There is less other activity between the U.S. and Aruba, though there is some, tourism, for example, that one has to factor into those kinds of statistics.

  Thank you, Mr. Chairman.

  Chairman LEACH. Let me ask this question, and I will make this my last one, I promise. Do you automatically require suspicious money flow information on money that is transferred to certain of these island groupings, where there appears to be lots of incentive to do business and to disguise money? Is that an automatic circumstance at the Department of the Treasury?

  Mr. JOHNSON. I am not sure I completely followed the question.
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  Chairman LEACH. Well, you have two reporting requirements. One is on cash transfers. One is with regard to the use of the word ''suspicious transfer.'' Is it kind of an automatic circumstance that a large money flow to certain of these island republics is a suspicious transfer?

  Mr. JOHNSON. Well, there is a question of whether or not you are talking about a particular transaction or a large—a series of transactions. I think that it clearly would be something that we would want to be able to take a closer look at. Whether or not there is automatically a report generated, for instance, with a wire transfer, I am not certain.

  Mr. FEDERICO. If it is a cash transaction—I mean, several years ago we always had our antenna up when cash would leave the country and go to a Caribbean tax haven country. And so, if that is answering your question, we would start finding that extremely suspicious.

  Chairman LEACH. Would it be suspicious if a State government transferred funds to the Cayman Islands?

  Mr. FEDERICO. I would suspect that it would be if we could identify that, yes.

  Mr. MORRIS. However, they are not subject to the Bank Secrecy Act.

  May I make just one point? The point you made about New York, you are absolutely right that there may be clear explanations for surpluses and deficits and that one needs to examine it; and that is really the conclusion that we have drawn from this, that those have to be examined by the individual banks and their activity. And while you can explain the surpluses and deficits, the surpluses and deficits really on their surface don't mean anything with respect to the level of money laundering. That is the point we were trying to make.
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  Chairman LEACH. Let me ask Mr. Gonzalez if he has any concluding questions.

  Mr. GONZALEZ. I am going to defer and submit mine in writing so we won't hold up the thing here.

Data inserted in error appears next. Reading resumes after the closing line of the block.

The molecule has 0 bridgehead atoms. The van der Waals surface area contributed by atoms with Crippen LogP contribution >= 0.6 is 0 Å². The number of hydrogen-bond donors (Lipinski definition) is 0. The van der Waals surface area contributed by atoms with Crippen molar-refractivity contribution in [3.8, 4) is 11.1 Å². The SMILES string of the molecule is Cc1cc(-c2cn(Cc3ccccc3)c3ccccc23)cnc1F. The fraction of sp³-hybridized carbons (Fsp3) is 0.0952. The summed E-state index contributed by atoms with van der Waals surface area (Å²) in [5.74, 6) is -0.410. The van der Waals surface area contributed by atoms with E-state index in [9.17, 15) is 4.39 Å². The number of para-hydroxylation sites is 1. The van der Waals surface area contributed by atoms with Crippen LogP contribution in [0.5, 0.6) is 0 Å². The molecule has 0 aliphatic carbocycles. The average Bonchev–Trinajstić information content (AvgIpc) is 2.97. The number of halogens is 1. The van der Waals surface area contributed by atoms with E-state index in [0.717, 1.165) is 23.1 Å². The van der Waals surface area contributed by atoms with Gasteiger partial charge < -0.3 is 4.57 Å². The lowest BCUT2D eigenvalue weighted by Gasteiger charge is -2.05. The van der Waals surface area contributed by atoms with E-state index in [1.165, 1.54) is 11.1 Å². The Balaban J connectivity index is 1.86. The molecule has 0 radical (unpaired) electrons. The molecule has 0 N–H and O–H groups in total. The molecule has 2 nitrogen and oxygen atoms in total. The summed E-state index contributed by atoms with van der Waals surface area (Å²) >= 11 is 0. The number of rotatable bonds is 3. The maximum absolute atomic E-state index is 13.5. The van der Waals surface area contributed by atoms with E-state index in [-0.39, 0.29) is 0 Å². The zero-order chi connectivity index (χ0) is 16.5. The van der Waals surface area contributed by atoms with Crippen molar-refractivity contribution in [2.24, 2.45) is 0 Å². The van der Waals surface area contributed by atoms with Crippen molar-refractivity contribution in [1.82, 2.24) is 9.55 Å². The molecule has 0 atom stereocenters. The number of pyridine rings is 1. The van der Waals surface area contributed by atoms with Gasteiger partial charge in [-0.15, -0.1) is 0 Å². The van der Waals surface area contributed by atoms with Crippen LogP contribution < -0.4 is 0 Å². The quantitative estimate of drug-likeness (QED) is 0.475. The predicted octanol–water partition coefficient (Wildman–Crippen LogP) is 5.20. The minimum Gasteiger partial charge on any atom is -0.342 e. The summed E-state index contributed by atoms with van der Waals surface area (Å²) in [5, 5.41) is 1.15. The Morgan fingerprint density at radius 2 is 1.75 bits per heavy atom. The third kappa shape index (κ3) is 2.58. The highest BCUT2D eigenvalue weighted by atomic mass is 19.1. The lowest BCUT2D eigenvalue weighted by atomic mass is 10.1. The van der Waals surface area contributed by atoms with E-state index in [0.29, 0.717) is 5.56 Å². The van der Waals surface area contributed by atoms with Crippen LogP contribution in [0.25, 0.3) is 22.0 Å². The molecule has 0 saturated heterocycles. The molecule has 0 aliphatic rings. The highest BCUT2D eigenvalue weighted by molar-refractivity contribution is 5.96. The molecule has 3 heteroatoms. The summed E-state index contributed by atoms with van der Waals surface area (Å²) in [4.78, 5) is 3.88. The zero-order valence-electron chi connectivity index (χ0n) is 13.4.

Chairman LEACH. Thank you. I want the distinguished Ranking Member to know I have been supporting his thesis in his absence.

  Mr. GONZALEZ. Thank you very much.

  Chairman LEACH. Well, let me say, while not convinced of everything said here today, I think the committee wants to express its enormous appreciation for your work and the import of it. And on behalf of Mrs. Maloney, as well as myself, this committee is always welcome to requests for a legislative change if you at any time think something is warranted, and we would expect that to be your obligation. So, if there are refinements in law that you think would be helpful, we would certainly like to work with you.

  Mr. JOHNSON. Thank you, Mr. Chairman.

  Chairman LEACH. You are welcome. Thank you.

  Mr. FEDERICO. Thank you very much.

  Chairman LEACH. Thank you very much.
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  We will go to our next panel. Our next two witnesses are Jack Blum, Esquire, and Charles Saphos, Esquire.

  Mr. Blum is with the law firm of Lobel, Novins & Lamont. He is a former staffer to Senator Kerry, and did what is widely perceived to be an exceedingly professional staff analysis of the BCCI circumstance, something that the entire Congress is appreciative of, and has testified on several occasions before this committee.

  Our second witness, Mr. Saphos, is a former General Counsel of Interpol, U.S. National Credit Bureau, Chief of the Narcotics and Dangerous Drug Section of the Criminal Division, U.S. Department of Justice, as well as a former Assistant U.S. Attorney for the Southern District of Florida and for the Northern District of Georgia.

  We appreciate your coming.

  Why don't we begin, unless you have a prearranged arrangement with Mr. Blum.


  Mr. BLUM. Thank you, Mr. Chairman. I appreciate the opportunity to testify.

  Perhaps I should begin by talking about the difference between the cash business and the business of laundered money moving around in the wire transfer system, because I think that is at the root of much of the discussion that went on before.